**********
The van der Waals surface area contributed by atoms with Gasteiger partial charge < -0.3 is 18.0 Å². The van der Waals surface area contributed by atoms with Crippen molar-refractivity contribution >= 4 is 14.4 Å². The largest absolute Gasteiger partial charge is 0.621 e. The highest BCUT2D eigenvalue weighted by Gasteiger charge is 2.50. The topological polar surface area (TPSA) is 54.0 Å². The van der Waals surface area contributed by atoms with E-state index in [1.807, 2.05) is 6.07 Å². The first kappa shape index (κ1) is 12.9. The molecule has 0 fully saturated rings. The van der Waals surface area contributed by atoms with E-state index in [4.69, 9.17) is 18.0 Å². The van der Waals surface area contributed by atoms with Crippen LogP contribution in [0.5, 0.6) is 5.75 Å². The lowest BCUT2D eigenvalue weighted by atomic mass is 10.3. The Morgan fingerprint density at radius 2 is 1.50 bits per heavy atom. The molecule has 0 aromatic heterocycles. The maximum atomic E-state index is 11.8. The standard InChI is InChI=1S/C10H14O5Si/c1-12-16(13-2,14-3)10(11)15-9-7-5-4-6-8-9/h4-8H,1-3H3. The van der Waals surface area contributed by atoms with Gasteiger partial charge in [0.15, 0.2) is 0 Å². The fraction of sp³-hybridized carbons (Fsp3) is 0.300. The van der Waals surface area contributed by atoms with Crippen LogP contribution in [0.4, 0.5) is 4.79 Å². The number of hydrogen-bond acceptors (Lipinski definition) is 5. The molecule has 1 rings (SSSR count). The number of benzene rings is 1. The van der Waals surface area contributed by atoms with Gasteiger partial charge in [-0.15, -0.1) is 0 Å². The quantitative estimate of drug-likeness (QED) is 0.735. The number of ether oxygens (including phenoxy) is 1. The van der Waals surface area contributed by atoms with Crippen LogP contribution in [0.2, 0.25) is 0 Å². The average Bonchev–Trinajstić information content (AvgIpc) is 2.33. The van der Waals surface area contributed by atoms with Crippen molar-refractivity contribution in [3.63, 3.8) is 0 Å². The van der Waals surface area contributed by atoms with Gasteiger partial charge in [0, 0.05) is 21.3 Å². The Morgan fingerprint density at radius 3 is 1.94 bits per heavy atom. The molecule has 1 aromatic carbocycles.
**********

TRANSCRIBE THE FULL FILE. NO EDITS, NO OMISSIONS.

The van der Waals surface area contributed by atoms with Gasteiger partial charge < -0.3 is 18.0 Å². The van der Waals surface area contributed by atoms with Crippen molar-refractivity contribution >= 4 is 14.4 Å². The largest absolute Gasteiger partial charge is 0.621 e. The highest BCUT2D eigenvalue weighted by Gasteiger charge is 2.50. The topological polar surface area (TPSA) is 54.0 Å². The van der Waals surface area contributed by atoms with E-state index in [1.807, 2.05) is 6.07 Å². The first kappa shape index (κ1) is 12.9. The molecule has 0 fully saturated rings. The van der Waals surface area contributed by atoms with E-state index in [4.69, 9.17) is 18.0 Å². The van der Waals surface area contributed by atoms with Crippen LogP contribution in [0.5, 0.6) is 5.75 Å². The lowest BCUT2D eigenvalue weighted by atomic mass is 10.3. The Morgan fingerprint density at radius 2 is 1.50 bits per heavy atom. The molecule has 0 aromatic heterocycles. The maximum atomic E-state index is 11.8. The standard InChI is InChI=1S/C10H14O5Si/c1-12-16(13-2,14-3)10(11)15-9-7-5-4-6-8-9/h4-8H,1-3H3. The van der Waals surface area contributed by atoms with Gasteiger partial charge in [0.15, 0.2) is 0 Å². The fraction of sp³-hybridized carbons (Fsp3) is 0.300. The van der Waals surface area contributed by atoms with Crippen LogP contribution in [0.4, 0.5) is 4.79 Å². The number of hydrogen-bond acceptors (Lipinski definition) is 5. The molecule has 1 rings (SSSR count). The number of benzene rings is 1. The van der Waals surface area contributed by atoms with Gasteiger partial charge in [-0.15, -0.1) is 0 Å². The quantitative estimate of drug-likeness (QED) is 0.735. The number of ether oxygens (including phenoxy) is 1. The van der Waals surface area contributed by atoms with Crippen LogP contribution in [0.2, 0.25) is 0 Å². The average Bonchev–Trinajstić information content (AvgIpc) is 2.33. The van der Waals surface area contributed by atoms with Crippen molar-refractivity contribution in [3.63, 3.8) is 0 Å². The van der Waals surface area contributed by atoms with Gasteiger partial charge in [0, 0.05) is 21.3 Å². The Morgan fingerprint density at radius 3 is 1.94 bits per heavy atom. The molecule has 1 aromatic carbocycles.